The CHill Zone of T&F: Conway's View From the Finish Line

Doha and Kingston Heat Up the Season

May 10th, 2016
10:20 am PST

Sprinter ShadowPenn was the unofficial start to the outdoor season. The "USA v The World" is sort of the kick off to things. That was last weekend. This weekend sh*t got real, as the Diamond League got under way with the first stop in Doha on Friday. And to make sure that things were underway, the Jamaican International Invitational in Kingston made sure that there was plenty of hot action. We’re now officially on our way to Rio!

As usual, the sprinters are in mid-season form – especially the women. Not that the men weren’t impressive. LaShawn Merritt is proving to be in fine form. After running 19.78/44.22 the past few weeks, he ran another 400 in Doha, winning in a strong 44.41over Machel Cedenio (44.68) and Abdellah Haroun (44.81). A day later in Kingston, Javon Francis won in 44.85, as eight men have already gone under 45.00! This is certainly going to be the year of the 400 on the men’s side of things. While we’re talking about the long sprints, another legitimate 200 threat arose in Doha as Ameer Webb showed that his earlier 19.91 was no fluke screaming a 19.85 to dominate a world class field. A strong turn and dominate stretch and Webb looked like an Olympic finalist. Certainly making himself a Trials favorite if nothing else at this point. As a matter of fact, he looked strong enough to be a threat to run faster than his earlier 10.03 – which could make him a double threat heading into the Trials.

Speaking of double threats, that’s what Walter Dix was between ’07/’11 when he was setting PRs of 9.88/19.53. Since then injuries have derailed him, but lately he’s looked to be rounding back into form, and in Doha he ran 20.14 behind Webb to go with a windy 10.03 he ran last month. He too could be a Trials threat. Slowly US men are starting to come to the fore – I’ll examine them more closely soon. On the international front, several men are already starting to stake claim as Olympic favorites. Two specifically come to mind from Doha – hurdler Omar McLeod (JAM) and miler Asbel Kiprop (KEN).

McLeod has already done what no other hurdler has ever done – run under 13.00 in the hurdles, and under 10.00 in the 100! His speed has been evident in the last couple of weeks as he ran 13.08 in the rain at Drake, and followed that with a dominant 13.03 performance in Doha! A very nice set of opening season marks. He appeared almost too fast however, as he was coming up quickly on hurdles late, and actually clobbered the 9th. One can’t run flat out in the hurdles as it does require a three step pattern. We’ll see how well Omar manages his speed throughout the season. The sport has seen fast hurdlers before – Mark McCoy (10.08/13.12), Tony Dees (10.15/13.05) and Greg Foster (20.20/13.03) come to mind – but at the end of the day it was hurdle rhythm over speed that determined their hurdling fate.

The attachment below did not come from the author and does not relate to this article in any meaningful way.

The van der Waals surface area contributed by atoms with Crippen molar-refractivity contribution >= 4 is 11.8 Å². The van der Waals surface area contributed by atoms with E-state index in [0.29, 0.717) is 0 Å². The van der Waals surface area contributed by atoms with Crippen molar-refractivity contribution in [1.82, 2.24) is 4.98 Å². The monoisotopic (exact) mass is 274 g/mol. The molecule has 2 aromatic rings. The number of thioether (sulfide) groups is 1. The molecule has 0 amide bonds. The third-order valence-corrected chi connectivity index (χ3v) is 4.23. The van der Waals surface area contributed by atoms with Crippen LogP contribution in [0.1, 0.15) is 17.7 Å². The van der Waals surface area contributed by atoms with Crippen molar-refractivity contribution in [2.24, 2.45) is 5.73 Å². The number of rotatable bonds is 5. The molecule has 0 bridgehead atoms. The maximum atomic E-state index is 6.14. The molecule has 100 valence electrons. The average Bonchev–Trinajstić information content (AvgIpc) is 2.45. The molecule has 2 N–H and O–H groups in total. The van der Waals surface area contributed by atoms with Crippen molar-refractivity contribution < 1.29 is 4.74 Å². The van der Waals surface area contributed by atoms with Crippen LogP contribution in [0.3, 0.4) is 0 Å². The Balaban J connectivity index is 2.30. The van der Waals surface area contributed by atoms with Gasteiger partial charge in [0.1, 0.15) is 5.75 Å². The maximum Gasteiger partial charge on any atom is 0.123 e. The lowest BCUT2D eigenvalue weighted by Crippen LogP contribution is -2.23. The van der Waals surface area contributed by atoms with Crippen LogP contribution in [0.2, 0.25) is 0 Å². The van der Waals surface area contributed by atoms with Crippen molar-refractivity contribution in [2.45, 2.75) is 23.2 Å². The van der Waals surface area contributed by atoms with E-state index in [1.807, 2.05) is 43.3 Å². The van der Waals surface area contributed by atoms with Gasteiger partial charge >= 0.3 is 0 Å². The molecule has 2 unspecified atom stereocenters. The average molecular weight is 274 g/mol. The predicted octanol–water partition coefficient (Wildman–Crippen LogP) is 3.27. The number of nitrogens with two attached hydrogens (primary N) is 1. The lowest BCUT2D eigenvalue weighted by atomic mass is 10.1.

Rhythm is also very important in the middle distances, and right now the best rhythm is owned by Asbel Kiprop, who made his world leading 3:32.15 in Doha look like a Sunday afternoon walk! Asbel cruises to victory in a race where the first 8 became the eight fastest on the planet, and 5 more entered the top 20! Yet Kiprop made them all look rather pedestrian – such is his dominance right now. Impressive.

And impressive is how the elite female sprinters are performing right now. Yes, the men, behind Bolt and Gatlin, get the headlines, but for hot races, awesome match ups, and sizzling times,it’s the women that are constantly throwing down! Take Doha, for example, where the trio of Tori Bowie, Dafne Schippers, and Veronica Campbell Brown lines up in the 100 – that’s last year’s Worlds silver and bronze medalists and the fourth place finisher! That’s a tremendous early field – as were the performances. Murielle Ahoure was out quick at the gun, but it was Schippers and Bowie flying in full flight with Bowie taking the 10.80 to 10.83 win. Campbell Brown ran an excellent 10.91 but was left in third.

The next day in Kingston, Elaine Thompson rode a +2.4 wind to a sizzling 10.71 over English Gardner (10.85), Michele Lee-Ahye (10.98), and Jenna Prandini (11.08). Two Olympic quality sprints in two days in early May! The women’s sprints are DEEP right now. The Trials races in the US and Jamaica will be cut throat, Olympic quality affairs. And I dare say that I expect the Games themselves to produce Olympic Record level races in both the one and two – yes I believe the 200 record could be challenged!

It’s early and there’s lots of competition to be done. We get to turn around and have Shanghai at the end of the week. It looks like the Diamond League is beginning to live up to the hype. A great time to do so as we move forward on the Road to Rio!

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